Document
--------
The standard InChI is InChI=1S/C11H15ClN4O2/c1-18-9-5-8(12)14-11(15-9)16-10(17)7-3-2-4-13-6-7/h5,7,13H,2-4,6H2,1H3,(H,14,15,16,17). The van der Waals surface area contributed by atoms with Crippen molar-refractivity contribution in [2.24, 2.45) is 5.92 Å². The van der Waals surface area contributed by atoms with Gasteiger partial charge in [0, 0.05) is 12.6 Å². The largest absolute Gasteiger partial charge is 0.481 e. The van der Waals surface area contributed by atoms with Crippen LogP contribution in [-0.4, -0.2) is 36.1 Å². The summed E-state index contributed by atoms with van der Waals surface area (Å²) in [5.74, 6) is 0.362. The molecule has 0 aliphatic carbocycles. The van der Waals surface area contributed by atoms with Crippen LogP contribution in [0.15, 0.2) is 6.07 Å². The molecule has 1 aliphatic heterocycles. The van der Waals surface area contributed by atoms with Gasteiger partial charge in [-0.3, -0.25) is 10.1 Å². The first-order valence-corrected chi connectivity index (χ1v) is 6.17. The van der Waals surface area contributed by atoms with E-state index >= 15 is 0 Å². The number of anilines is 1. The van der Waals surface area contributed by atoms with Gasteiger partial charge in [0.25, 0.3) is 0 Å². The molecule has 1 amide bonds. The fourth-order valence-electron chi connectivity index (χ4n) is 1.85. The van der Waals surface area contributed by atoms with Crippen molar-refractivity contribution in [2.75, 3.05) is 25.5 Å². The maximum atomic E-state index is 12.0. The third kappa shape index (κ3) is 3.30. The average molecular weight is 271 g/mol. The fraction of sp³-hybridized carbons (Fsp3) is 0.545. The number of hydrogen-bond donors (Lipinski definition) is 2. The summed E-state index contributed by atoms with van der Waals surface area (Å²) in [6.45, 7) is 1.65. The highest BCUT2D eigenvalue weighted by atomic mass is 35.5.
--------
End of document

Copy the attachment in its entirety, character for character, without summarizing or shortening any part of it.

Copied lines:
The standard InChI is InChI=1S/C11H15ClN4O2/c1-18-9-5-8(12)14-11(15-9)16-10(17)7-3-2-4-13-6-7/h5,7,13H,2-4,6H2,1H3,(H,14,15,16,17). The van der Waals surface area contributed by atoms with Crippen molar-refractivity contribution in [2.24, 2.45) is 5.92 Å². The van der Waals surface area contributed by atoms with Gasteiger partial charge in [0, 0.05) is 12.6 Å². The largest absolute Gasteiger partial charge is 0.481 e. The van der Waals surface area contributed by atoms with Crippen LogP contribution in [-0.4, -0.2) is 36.1 Å². The summed E-state index contributed by atoms with van der Waals surface area (Å²) in [5.74, 6) is 0.362. The molecule has 0 aliphatic carbocycles. The van der Waals surface area contributed by atoms with Crippen LogP contribution in [0.15, 0.2) is 6.07 Å². The molecule has 1 aliphatic heterocycles. The van der Waals surface area contributed by atoms with Gasteiger partial charge in [-0.3, -0.25) is 10.1 Å². The first-order valence-corrected chi connectivity index (χ1v) is 6.17. The van der Waals surface area contributed by atoms with E-state index >= 15 is 0 Å². The number of anilines is 1. The van der Waals surface area contributed by atoms with Gasteiger partial charge in [0.25, 0.3) is 0 Å². The molecule has 1 amide bonds. The fourth-order valence-electron chi connectivity index (χ4n) is 1.85. The van der Waals surface area contributed by atoms with Crippen molar-refractivity contribution in [2.75, 3.05) is 25.5 Å². The maximum atomic E-state index is 12.0. The third kappa shape index (κ3) is 3.30. The average molecular weight is 271 g/mol. The fraction of sp³-hybridized carbons (Fsp3) is 0.545. The number of hydrogen-bond donors (Lipinski definition) is 2. The summed E-state index contributed by atoms with van der Waals surface area (Å²) in [6.45, 7) is 1.65. The highest BCUT2D eigenvalue weighted by atomic mass is 35.5.